Cyber safety

Cyber safety

Tips to help your children be safe and responsible online users.

The internet is a great way to socialise, learn, work, play and be entertained — but with technology comes risks. Do you know how to keep your child safe online?

If you need support to report cyberbullying, image-based abuse or illegal and harmful content go to Report Abuse on the eSafety Commissioner website. You can also learn about the latest games, apps and social media platforms, including how to protect your information and report inappropriate content in The eSafety Guide.

Set the ground rules
  • Establish rules about the types of content or information your child should report to an adult – for example, telling you about any swearing or bad words they find online.
  • Set rules to make sure your child knows what information they can share or post online and the websites they can visit. This includes telling a trusted adult before posting any personal information online, including for competition entries.
  • Encourage your child to use the same manners and communication they would use offline, and remind them it’s okay to report others who aren't being nice.
eSafety tipsStay involved
  • Closely monitor younger children’s internet use.
  • Try to keep the computer in a shared or visible place in the home.
  • Be aware of how your child uses the internet and explore it with them.
Proactively guide
  • Help your child understand that what they say and do online is important.
  • Encourage your child to learn about online safety with fun resources from the eSafety Commissioner website, like Hector’s World and #GameOn.
  • Talk to your child about personal information and why it is special and remind them how it can be used to identify or locate them.
  • Bookmark a list of favourite sites you are comfortable with your child visiting and teach them how to access this list.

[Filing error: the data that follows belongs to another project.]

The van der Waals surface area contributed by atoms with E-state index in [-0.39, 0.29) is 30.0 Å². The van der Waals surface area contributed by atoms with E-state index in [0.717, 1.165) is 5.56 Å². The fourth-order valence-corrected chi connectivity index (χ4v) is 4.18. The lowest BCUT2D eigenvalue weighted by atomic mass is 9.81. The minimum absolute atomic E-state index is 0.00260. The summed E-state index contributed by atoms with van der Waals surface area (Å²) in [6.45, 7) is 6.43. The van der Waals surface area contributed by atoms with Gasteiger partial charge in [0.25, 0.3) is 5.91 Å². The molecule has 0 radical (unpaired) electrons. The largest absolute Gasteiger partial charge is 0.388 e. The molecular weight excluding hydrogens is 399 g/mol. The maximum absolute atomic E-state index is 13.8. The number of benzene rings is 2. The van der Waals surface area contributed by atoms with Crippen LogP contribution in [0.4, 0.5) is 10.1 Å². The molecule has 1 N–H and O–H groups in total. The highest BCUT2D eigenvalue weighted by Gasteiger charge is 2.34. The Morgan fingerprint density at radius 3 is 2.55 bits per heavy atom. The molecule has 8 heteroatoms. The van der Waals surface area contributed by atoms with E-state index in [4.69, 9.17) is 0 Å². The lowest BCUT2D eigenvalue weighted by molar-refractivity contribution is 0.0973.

• Consider using filters to help manage your child's online access.
Support positively
  • Advise your child not to respond to any negative messages and to report any hurtful messages they receive to you or another trusted adult.
  • Teach your child that there are ways they can deal with material that worries or frightens them – this includes immediately telling a trusted adult of any concerns or uncomfortable material and how to close a web page or turn off a screen.
  • If your child shows any concerning changes in behaviour or mood then talk to them or seek professional support – Kids Helpline provides free, confidential online counselling for young people, and your school may also be able to help.

For tips to help you support your children to become safe and responsible online users or to report offensive or illegal content visit the eSafety Commissioner website.

Young people and fighting

Children under the age of 18 can still get in trouble with the law for being involved in a fight. This includes fighting someone, or for helping or encouraging someone to fight another person. The punishment will depend on how serious the charge is, if there is a criminal record, and other personal circumstances.

A child can get in trouble with the law if they:

  • organise a fight.
  • prevent the victim from getting away or from leaving the assault.
  • shout out words of encouragement. For example: yell out words like “go on, hit them”.
  • film a young person fighting.
  • post or share a video of a young person in a fight on social media.
  • keep a video of a fight involving a young person that was sent to you, whether you asked for the footage or not, or
  • ask someone to send you a video of a fight involving a young person.

Read One punch can change a life for information on the laws about fighting.